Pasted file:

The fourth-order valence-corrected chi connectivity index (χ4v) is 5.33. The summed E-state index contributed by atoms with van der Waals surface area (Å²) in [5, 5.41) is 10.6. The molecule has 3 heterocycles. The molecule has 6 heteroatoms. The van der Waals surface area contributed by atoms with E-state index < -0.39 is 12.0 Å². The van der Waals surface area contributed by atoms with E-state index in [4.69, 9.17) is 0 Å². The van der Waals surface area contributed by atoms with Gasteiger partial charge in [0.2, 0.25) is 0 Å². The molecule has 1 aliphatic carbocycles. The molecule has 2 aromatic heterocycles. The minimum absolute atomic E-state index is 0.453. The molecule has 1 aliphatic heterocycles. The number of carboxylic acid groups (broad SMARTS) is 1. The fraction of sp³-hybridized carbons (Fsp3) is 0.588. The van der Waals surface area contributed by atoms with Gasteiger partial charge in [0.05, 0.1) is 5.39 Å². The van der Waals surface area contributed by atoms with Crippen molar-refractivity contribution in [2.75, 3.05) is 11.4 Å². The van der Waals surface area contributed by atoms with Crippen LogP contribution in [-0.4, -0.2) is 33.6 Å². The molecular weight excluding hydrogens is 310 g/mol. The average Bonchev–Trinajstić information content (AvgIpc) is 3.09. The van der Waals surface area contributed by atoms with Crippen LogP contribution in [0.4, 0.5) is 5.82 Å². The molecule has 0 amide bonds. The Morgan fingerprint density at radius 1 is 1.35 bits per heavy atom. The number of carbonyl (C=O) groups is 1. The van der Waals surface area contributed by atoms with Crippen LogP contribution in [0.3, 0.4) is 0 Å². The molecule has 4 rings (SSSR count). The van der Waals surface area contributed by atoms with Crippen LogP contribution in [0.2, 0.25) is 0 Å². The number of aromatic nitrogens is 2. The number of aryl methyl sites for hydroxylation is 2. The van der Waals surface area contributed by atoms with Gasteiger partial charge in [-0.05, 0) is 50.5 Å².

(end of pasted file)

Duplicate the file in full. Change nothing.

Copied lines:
The fourth-order valence-corrected chi connectivity index (χ4v) is 5.33. The summed E-state index contributed by atoms with van der Waals surface area (Å²) in [5, 5.41) is 10.6. The molecule has 3 heterocycles. The molecule has 6 heteroatoms. The van der Waals surface area contributed by atoms with E-state index < -0.39 is 12.0 Å². The van der Waals surface area contributed by atoms with E-state index in [4.69, 9.17) is 0 Å². The van der Waals surface area contributed by atoms with Gasteiger partial charge in [0.2, 0.25) is 0 Å². The molecule has 1 aliphatic carbocycles. The molecule has 2 aromatic heterocycles. The minimum absolute atomic E-state index is 0.453. The molecule has 1 aliphatic heterocycles. The number of carboxylic acid groups (broad SMARTS) is 1. The fraction of sp³-hybridized carbons (Fsp3) is 0.588. The van der Waals surface area contributed by atoms with Gasteiger partial charge in [0.05, 0.1) is 5.39 Å². The van der Waals surface area contributed by atoms with Crippen molar-refractivity contribution in [2.75, 3.05) is 11.4 Å². The van der Waals surface area contributed by atoms with Crippen LogP contribution in [-0.4, -0.2) is 33.6 Å². The molecular weight excluding hydrogens is 310 g/mol. The average Bonchev–Trinajstić information content (AvgIpc) is 3.09. The van der Waals surface area contributed by atoms with Crippen LogP contribution in [0.4, 0.5) is 5.82 Å². The molecule has 0 amide bonds. The Morgan fingerprint density at radius 1 is 1.35 bits per heavy atom. The number of carbonyl (C=O) groups is 1. The van der Waals surface area contributed by atoms with Crippen LogP contribution in [0.3, 0.4) is 0 Å². The molecule has 4 rings (SSSR count). The van der Waals surface area contributed by atoms with Crippen LogP contribution in [0.2, 0.25) is 0 Å². The number of aromatic nitrogens is 2. The number of aryl methyl sites for hydroxylation is 2. The van der Waals surface area contributed by atoms with Gasteiger partial charge in [-0.05, 0) is 50.5 Å².